Craniofacial biomechanics and functional and dietary inferences in hominin paleontology

Frederick E. Grine, Stefan Judex, David J. Daegling, Engin Ozcivici, Peter S. Ungar, Mark F. Teaford, Matt Sponheimer, Jessica Scott, Robert S. Scott, Alan Walker

Research output: Contribution to journalArticlepeer-review

55 Scopus citations


Finite element analysis (FEA) is a potentially powerful tool by which the mechanical behaviors of different skeletal and dental designs can be investigated, and, as such, has become increasingly popular for biomechanical modeling and inferring the behavior of extinct organisms. However, the use of FEA to extrapolate from characterization of the mechanical environment to questions of trophic or ecological adaptation in a fossil taxon is both challenging and perilous. Here, we consider the problems and prospects of FEA applications in paleoanthropology, and provide a critical examination of one such study of the trophic adaptations of Australopithecus africanus. This particular FEA is evaluated with regard to 1) the nature of the A. africanus cranial composite, 2) model validation, 3) decisions made with respect to model parameters, 4) adequacy of data presentation, and 5) interpretation of the results. Each suggests that the results reflect methodological decisions as much as any underlying biological significance. Notwithstanding these issues, this model yields predictions that follow from the posited emphasis on premolar use by A. africanus. These predictions are tested with data from the paleontological record, including a phylogenetically-informed consideration of relative premolar size, and postcanine microwear fabrics and antemortem enamel chipping. In each instance, the data fail to conform to predictions from the model. This model thus serves to emphasize the need for caution in the application of FEA in paleoanthropological enquiry. Theoretical models can be instrumental in the construction of testable hypotheses; but ultimately, the studies that serve to test these hypotheses - rather than data from the models - should remain the source of information pertaining to hominin paleobiology and evolution.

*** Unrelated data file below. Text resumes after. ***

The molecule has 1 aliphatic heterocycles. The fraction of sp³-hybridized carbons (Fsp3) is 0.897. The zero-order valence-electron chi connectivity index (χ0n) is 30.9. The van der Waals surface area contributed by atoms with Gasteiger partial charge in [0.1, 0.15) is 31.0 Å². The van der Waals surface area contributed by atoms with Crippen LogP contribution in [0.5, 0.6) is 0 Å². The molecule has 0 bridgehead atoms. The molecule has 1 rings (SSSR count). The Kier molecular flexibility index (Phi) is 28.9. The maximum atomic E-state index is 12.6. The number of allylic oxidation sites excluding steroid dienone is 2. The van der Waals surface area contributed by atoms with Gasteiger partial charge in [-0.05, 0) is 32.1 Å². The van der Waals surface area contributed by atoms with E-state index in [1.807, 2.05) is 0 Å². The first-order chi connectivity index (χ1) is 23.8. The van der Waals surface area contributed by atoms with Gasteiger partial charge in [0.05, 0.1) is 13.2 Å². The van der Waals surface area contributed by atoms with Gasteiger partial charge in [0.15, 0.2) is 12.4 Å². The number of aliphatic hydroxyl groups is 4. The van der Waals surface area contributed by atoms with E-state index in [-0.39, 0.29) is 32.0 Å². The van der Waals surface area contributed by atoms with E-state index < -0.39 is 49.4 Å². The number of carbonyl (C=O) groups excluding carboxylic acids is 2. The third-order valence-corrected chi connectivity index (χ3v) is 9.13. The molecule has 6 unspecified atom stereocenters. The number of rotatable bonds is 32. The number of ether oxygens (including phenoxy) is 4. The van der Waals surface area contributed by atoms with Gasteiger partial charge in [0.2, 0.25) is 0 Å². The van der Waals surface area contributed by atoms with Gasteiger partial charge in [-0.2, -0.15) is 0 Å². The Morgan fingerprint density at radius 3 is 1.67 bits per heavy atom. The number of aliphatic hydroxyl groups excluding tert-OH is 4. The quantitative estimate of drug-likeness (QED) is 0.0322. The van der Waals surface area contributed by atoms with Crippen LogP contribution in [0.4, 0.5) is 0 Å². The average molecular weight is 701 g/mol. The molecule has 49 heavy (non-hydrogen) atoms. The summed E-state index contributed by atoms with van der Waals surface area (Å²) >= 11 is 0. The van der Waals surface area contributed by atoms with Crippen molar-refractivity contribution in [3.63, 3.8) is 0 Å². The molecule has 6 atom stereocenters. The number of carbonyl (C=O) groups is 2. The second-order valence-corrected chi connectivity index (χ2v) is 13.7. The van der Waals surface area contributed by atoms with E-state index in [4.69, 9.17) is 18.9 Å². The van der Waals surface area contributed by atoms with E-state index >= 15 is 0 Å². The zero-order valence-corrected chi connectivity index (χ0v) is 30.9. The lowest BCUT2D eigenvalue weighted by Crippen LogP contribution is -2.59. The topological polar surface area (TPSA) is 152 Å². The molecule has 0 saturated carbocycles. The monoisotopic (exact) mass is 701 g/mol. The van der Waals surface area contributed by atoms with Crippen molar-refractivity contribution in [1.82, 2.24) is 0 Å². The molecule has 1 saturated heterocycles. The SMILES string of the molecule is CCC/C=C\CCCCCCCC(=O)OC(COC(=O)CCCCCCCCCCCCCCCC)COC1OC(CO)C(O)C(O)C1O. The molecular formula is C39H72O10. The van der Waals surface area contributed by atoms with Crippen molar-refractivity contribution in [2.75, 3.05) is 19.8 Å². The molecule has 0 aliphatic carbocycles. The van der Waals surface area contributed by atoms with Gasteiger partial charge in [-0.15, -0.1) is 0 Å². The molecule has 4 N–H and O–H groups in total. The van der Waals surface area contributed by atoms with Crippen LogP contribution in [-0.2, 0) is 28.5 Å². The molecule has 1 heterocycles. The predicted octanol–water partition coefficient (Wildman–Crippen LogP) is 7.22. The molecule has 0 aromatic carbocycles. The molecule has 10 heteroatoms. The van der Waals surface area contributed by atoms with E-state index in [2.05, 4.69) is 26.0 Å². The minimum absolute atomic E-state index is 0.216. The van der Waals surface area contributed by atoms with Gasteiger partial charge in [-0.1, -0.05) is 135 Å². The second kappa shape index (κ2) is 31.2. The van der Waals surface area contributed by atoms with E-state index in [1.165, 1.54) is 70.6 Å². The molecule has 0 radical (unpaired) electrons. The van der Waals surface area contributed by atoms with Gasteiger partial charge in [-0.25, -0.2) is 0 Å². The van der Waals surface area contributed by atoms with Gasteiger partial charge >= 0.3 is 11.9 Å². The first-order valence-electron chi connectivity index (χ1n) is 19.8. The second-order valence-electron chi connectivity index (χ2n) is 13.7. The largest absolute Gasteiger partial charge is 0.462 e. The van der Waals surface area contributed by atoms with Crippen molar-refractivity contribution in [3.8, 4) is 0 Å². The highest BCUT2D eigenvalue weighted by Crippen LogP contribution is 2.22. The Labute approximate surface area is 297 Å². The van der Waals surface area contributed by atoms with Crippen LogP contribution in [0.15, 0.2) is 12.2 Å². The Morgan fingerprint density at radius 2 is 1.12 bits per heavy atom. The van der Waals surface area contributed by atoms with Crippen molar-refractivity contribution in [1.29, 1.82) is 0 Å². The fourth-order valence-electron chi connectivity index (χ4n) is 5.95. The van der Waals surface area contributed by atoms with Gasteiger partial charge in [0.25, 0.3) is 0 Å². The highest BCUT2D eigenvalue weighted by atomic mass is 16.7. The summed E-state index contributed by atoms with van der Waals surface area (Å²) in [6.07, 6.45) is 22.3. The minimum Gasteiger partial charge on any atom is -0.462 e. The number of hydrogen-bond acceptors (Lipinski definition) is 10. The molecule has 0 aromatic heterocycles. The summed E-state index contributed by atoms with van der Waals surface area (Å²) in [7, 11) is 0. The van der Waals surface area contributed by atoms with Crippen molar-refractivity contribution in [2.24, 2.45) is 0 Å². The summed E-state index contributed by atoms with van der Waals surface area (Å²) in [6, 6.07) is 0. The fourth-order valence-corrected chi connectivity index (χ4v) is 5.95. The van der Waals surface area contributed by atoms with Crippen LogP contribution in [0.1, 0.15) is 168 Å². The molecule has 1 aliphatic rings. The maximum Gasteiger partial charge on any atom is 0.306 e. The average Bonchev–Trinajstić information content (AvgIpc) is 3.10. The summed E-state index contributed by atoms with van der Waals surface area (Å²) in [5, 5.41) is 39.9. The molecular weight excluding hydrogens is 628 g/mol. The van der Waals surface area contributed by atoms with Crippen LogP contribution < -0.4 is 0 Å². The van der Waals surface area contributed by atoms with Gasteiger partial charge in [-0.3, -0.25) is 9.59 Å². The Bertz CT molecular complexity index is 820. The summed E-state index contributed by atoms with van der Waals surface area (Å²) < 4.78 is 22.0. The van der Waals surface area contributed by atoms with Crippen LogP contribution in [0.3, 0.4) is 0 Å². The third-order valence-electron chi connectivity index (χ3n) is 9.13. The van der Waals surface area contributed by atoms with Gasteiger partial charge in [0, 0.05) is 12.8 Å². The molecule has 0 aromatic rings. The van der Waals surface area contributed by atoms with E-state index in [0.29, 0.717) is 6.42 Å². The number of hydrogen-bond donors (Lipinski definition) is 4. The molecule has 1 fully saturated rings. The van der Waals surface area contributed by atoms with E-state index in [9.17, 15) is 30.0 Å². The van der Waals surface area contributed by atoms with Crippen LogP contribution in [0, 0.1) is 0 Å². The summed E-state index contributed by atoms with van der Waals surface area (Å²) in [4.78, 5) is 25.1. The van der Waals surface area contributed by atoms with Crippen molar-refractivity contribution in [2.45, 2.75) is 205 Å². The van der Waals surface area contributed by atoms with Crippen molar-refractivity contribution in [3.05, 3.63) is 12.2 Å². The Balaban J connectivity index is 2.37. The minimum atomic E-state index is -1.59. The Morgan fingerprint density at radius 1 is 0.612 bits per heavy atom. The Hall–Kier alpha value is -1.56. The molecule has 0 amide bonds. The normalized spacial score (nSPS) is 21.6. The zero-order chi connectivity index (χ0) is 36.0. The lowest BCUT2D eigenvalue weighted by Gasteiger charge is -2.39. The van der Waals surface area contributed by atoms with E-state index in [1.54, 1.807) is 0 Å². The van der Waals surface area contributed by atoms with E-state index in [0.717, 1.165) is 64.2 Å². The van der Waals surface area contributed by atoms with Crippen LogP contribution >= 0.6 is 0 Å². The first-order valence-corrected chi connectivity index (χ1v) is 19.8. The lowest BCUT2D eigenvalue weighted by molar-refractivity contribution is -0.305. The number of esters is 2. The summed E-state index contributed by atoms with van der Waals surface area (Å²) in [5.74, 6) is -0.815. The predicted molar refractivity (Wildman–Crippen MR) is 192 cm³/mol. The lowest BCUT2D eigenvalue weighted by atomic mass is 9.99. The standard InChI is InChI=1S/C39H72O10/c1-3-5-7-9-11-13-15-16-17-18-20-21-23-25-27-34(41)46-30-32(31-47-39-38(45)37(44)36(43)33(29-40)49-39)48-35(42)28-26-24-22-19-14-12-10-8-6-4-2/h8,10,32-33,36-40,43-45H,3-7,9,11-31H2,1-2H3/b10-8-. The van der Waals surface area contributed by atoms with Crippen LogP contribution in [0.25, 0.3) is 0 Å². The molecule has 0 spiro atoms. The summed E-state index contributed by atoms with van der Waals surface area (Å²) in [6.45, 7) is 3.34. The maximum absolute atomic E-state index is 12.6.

Original languageEnglish (US)
Pages (from-to)293-308
Number of pages16
JournalJournal of Human Evolution
Issue number4
StatePublished - Apr 2010

All Science Journal Classification (ASJC) codes

  • Ecology, Evolution, Behavior and Systematics
  • Anthropology


  • Adaptation
  • Australopithecus africanus
  • Biomechanics
  • Diet
  • Enamel chipping
  • Finite element analysis
  • Finite element model
  • Microwear texture analysis
  • Molar
  • Phylogenetic constraint
  • Premolar
  • Validation


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